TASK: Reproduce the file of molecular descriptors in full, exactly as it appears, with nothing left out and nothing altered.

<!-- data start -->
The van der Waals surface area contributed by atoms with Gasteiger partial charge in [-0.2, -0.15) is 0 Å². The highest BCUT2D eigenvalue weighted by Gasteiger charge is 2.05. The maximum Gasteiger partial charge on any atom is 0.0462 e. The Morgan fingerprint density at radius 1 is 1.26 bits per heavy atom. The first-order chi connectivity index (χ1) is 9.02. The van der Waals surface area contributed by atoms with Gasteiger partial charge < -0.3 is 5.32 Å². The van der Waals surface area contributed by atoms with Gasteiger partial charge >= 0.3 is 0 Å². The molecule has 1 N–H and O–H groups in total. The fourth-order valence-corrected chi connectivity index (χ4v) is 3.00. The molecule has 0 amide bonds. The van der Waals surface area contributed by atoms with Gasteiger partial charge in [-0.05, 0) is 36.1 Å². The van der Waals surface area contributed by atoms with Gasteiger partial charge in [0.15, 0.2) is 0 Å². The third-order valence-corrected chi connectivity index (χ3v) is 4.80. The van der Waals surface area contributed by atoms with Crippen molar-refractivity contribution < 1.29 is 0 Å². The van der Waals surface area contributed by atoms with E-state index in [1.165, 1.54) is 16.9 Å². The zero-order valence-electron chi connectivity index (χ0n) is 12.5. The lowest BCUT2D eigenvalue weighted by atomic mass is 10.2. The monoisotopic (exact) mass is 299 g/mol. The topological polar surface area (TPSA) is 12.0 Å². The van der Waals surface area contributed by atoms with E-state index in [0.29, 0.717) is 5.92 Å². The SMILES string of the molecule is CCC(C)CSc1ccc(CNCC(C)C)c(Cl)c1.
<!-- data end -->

The van der Waals surface area contributed by atoms with Gasteiger partial charge in [-0.2, -0.15) is 0 Å². The highest BCUT2D eigenvalue weighted by Gasteiger charge is 2.05. The maximum Gasteiger partial charge on any atom is 0.0462 e. The Morgan fingerprint density at radius 1 is 1.26 bits per heavy atom. The first-order chi connectivity index (χ1) is 9.02. The van der Waals surface area contributed by atoms with Gasteiger partial charge < -0.3 is 5.32 Å². The van der Waals surface area contributed by atoms with Gasteiger partial charge >= 0.3 is 0 Å². The molecule has 1 N–H and O–H groups in total. The fourth-order valence-corrected chi connectivity index (χ4v) is 3.00. The molecule has 0 amide bonds. The van der Waals surface area contributed by atoms with Gasteiger partial charge in [-0.05, 0) is 36.1 Å². The van der Waals surface area contributed by atoms with Gasteiger partial charge in [0.15, 0.2) is 0 Å². The third-order valence-corrected chi connectivity index (χ3v) is 4.80. The van der Waals surface area contributed by atoms with Crippen molar-refractivity contribution < 1.29 is 0 Å². The van der Waals surface area contributed by atoms with E-state index in [1.165, 1.54) is 16.9 Å². The zero-order valence-electron chi connectivity index (χ0n) is 12.5. The lowest BCUT2D eigenvalue weighted by atomic mass is 10.2. The monoisotopic (exact) mass is 299 g/mol. The topological polar surface area (TPSA) is 12.0 Å². The van der Waals surface area contributed by atoms with E-state index in [0.29, 0.717) is 5.92 Å². The SMILES string of the molecule is CCC(C)CSc1ccc(CNCC(C)C)c(Cl)c1.